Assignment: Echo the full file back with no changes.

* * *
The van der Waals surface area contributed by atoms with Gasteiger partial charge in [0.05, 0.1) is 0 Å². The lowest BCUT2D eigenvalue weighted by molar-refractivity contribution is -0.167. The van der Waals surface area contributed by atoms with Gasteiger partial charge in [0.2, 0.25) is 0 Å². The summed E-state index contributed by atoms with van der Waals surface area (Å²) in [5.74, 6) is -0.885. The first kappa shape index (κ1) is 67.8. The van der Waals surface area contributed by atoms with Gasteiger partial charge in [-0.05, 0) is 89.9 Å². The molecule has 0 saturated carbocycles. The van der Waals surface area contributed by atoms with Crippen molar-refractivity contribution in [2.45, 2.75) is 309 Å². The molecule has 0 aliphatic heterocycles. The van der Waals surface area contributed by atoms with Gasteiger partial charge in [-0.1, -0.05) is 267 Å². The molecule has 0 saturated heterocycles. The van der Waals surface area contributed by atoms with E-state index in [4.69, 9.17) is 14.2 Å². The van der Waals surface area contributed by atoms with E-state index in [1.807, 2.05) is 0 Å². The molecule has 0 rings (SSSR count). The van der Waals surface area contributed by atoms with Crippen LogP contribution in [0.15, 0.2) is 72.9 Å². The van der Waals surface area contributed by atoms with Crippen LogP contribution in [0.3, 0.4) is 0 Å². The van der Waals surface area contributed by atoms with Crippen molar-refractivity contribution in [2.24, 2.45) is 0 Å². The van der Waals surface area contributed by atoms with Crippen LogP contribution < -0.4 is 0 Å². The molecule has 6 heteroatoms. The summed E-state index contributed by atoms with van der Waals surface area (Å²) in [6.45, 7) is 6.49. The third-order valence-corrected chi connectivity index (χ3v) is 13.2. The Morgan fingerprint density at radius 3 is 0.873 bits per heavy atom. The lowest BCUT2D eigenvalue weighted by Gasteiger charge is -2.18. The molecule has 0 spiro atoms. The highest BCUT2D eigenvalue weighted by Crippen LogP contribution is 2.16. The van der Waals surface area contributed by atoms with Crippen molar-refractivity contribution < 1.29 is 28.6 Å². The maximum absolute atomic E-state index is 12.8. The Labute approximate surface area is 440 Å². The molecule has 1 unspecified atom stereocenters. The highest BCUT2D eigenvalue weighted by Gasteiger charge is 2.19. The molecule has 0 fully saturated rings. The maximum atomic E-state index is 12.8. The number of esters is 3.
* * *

The van der Waals surface area contributed by atoms with Gasteiger partial charge in [0.05, 0.1) is 0 Å². The lowest BCUT2D eigenvalue weighted by molar-refractivity contribution is -0.167. The van der Waals surface area contributed by atoms with Gasteiger partial charge in [0.2, 0.25) is 0 Å². The summed E-state index contributed by atoms with van der Waals surface area (Å²) in [5.74, 6) is -0.885. The first kappa shape index (κ1) is 67.8. The van der Waals surface area contributed by atoms with Gasteiger partial charge in [-0.05, 0) is 89.9 Å². The molecule has 0 saturated carbocycles. The van der Waals surface area contributed by atoms with Crippen molar-refractivity contribution in [2.45, 2.75) is 309 Å². The molecule has 0 aliphatic heterocycles. The van der Waals surface area contributed by atoms with Gasteiger partial charge in [-0.1, -0.05) is 267 Å². The molecule has 0 saturated heterocycles. The van der Waals surface area contributed by atoms with E-state index in [4.69, 9.17) is 14.2 Å². The van der Waals surface area contributed by atoms with E-state index in [1.807, 2.05) is 0 Å². The molecule has 0 rings (SSSR count). The van der Waals surface area contributed by atoms with Crippen LogP contribution in [0.15, 0.2) is 72.9 Å². The van der Waals surface area contributed by atoms with Crippen LogP contribution in [0.3, 0.4) is 0 Å². The van der Waals surface area contributed by atoms with Crippen molar-refractivity contribution in [2.24, 2.45) is 0 Å². The van der Waals surface area contributed by atoms with Crippen LogP contribution < -0.4 is 0 Å². The molecule has 6 heteroatoms. The summed E-state index contributed by atoms with van der Waals surface area (Å²) in [6.45, 7) is 6.49. The third-order valence-corrected chi connectivity index (χ3v) is 13.2. The Morgan fingerprint density at radius 3 is 0.873 bits per heavy atom. The lowest BCUT2D eigenvalue weighted by Gasteiger charge is -2.18. The molecule has 0 spiro atoms. The highest BCUT2D eigenvalue weighted by Crippen LogP contribution is 2.16. The van der Waals surface area contributed by atoms with Crippen molar-refractivity contribution < 1.29 is 28.6 Å². The maximum absolute atomic E-state index is 12.8. The Labute approximate surface area is 440 Å². The molecule has 1 unspecified atom stereocenters. The highest BCUT2D eigenvalue weighted by Gasteiger charge is 2.19. The molecule has 0 fully saturated rings. The maximum atomic E-state index is 12.8. The number of esters is 3.